A dental office in Boston balances electric lighting with daylighting for a pleasant patient experience.
» Located on the second floor of the first high-rise built in Boston in the early 1970s, the offices of Sowles Trauring is one of the largest dental practices in the city. The space served first as a cafeteria for Prudential Insurance employees, and then as a health club. In renovating the space to accommodate the dental office, the design team was charged with several goals. First, the client wanted the space to be inviting for patients and a pleasant place to work for employees. Second, the layout of the office positioned most of the operatories along the building's northwest-facing perimeter, taking advantage of the floor-to-ceiling window walls; this meant creating a lighting system compatible with vast amounts of daylight, as well as darkness.
'In New England, at about 3:30 in the afternoon, from late fall through early spring, darkness falls and the window walls become black holes,' says Burton Visnick, principal of Visnick & Caulfield Associates, the Boston architecture firm that designed the project. 'If the lighting weren't well planned, the glare that bounces back from those windows could be uncomfortable and distracting.'
From Visnick's experience, dental practitioners usually have a hand in how the space is to be designed. 'Dr. Charles Trauring happens to have great vision, a sense of functionality, and a good eye for design,' says Visnick. For example, the long, narrow corridor leading to the operatories was at the minimum width of 44 inches required by code. Lighting was used to help it feel more spacious than it actually is. 'We created cloud-shaped soffits constructed from gold-painted wood, and set them at varied heights on opposite sides of the corridor to mark the entrances to the operatories,' Visnick explains. Each 'cloud' includes an uplight and a downlight component: an 18-inch-long fluorescent tube brightens the ceiling and emphasizes its height, and a compact fluorescent marks each operatory entrance. The operatories enjoy ample illumination from a system of two 8-foot-long indirect fluorescent pendants suspended by aircraft cable. Task light fixtures illuminate the patient's mouth area. 'We wanted the lighting of the room to be at a similar level, so that when the practitioner needs to look away and reach for a piece of equipment, the irises aren't strained by continually opening and closing to accommodate significant light level changes,' Visnick explains. Moreover, the indirect lighting system allows patients to recline and gaze up comfortably during examinations and procedures and prevents any severe glare problems resulting from the evening darkness. The design team also selected surfacing materials to avoid glare, such as matte finishes on the neutral-toned countertops and cabinetry.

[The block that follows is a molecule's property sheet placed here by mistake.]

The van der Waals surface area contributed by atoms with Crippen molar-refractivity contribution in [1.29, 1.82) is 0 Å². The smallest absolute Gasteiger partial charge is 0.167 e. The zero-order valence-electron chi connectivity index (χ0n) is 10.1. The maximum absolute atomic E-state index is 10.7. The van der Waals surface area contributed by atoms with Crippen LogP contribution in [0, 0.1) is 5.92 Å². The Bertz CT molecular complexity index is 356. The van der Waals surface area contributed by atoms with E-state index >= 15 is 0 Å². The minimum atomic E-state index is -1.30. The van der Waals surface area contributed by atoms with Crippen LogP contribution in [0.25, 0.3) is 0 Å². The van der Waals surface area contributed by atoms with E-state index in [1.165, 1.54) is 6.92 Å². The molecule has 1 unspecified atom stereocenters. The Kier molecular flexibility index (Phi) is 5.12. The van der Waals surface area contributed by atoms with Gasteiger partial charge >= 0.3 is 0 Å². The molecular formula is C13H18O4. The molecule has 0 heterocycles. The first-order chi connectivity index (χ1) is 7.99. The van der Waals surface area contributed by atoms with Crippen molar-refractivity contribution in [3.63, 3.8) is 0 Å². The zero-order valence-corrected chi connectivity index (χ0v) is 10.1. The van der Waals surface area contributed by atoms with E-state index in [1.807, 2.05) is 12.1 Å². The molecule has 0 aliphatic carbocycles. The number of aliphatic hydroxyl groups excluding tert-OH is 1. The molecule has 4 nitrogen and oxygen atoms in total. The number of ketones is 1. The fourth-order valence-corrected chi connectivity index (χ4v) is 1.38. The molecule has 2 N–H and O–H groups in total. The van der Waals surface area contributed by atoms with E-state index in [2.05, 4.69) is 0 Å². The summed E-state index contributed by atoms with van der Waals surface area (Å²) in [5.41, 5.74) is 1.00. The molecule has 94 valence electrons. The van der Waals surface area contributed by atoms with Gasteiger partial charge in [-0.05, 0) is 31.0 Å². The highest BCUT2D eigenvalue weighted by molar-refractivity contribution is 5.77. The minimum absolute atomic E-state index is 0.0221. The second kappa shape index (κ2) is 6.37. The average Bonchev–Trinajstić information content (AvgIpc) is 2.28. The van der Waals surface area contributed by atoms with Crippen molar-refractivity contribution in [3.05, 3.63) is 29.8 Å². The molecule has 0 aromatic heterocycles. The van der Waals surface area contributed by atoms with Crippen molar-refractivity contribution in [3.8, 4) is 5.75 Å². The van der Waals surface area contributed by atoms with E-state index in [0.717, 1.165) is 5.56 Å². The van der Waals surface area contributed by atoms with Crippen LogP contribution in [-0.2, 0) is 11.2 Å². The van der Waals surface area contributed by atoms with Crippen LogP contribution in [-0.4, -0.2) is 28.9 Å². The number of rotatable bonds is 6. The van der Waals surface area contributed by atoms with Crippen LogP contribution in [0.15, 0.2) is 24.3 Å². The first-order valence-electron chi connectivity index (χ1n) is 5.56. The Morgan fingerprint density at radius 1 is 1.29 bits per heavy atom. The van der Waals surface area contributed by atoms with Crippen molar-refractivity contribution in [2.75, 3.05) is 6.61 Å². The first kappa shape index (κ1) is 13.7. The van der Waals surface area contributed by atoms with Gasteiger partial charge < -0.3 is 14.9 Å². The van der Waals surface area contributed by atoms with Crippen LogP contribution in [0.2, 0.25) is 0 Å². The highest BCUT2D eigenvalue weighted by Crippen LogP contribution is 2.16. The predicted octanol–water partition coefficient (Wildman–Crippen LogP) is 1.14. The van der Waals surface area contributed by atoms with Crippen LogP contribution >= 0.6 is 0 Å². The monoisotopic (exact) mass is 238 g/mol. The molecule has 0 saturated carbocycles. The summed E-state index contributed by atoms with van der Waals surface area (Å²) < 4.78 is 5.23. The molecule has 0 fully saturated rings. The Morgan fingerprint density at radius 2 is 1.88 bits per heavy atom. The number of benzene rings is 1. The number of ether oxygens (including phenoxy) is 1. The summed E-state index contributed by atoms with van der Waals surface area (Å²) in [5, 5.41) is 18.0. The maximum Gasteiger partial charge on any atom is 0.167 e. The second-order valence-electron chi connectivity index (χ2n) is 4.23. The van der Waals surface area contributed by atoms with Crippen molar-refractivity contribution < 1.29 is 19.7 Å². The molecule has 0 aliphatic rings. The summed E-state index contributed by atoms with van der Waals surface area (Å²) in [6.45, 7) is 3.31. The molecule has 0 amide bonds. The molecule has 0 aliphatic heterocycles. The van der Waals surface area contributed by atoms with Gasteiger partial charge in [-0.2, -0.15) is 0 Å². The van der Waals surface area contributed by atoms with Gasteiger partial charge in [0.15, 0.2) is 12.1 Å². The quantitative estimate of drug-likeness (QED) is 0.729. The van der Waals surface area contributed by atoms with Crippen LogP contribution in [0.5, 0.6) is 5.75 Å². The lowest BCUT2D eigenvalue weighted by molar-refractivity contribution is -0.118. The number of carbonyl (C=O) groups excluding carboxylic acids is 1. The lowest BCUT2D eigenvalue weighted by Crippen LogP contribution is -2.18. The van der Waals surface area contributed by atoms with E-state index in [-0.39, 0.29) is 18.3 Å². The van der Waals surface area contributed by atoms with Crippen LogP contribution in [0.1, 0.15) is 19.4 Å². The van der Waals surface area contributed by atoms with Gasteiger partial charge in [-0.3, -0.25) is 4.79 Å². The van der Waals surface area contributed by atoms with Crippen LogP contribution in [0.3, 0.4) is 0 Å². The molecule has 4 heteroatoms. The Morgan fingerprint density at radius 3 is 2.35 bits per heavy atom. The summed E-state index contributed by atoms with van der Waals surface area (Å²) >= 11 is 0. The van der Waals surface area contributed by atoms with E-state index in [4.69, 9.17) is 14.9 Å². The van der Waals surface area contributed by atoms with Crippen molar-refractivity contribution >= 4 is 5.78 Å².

The entrance and waiting room design have the patient in mind, but with a different look. Furniture with subtle, yet inviting, colors in shades of yellow and blue is complemented by artwork. Though the operatories and services areas are lit with fluorescent sources, ceiling-recessed MR16s highlight the wall-mounted prints and give the space a residential feel. While the operatories enjoy 100 footcandles of illumination, the entrance and waiting area are lit to 40 footcandles, low enough to create a calming atmosphere, but bright enough to allow patients to fill out required paperwork.
The collaboration between the design team and the client has succeeded in addressing not only the aesthetic considerations, but the challenges created by the architecture. 'The client really wanted to create a special place for both patients and staff,' says Visnick, proud of his success in achieving just that. And the client, Dr. Charles Trauring concurs: 'The office has a classic look that's timeless. In ten years, it's going to look just as great.' wanda jankowski
project Sowles Trauring, Dental Partners, Boston
architect Visnick and Caulfield Associates
photographer Clements Howcroft
manufacturers Alkco, Belfer, Beta Calco, Columbia, Edison Price, Finelite, Mark Lighting, Prescolite, RSA, Tech Lighting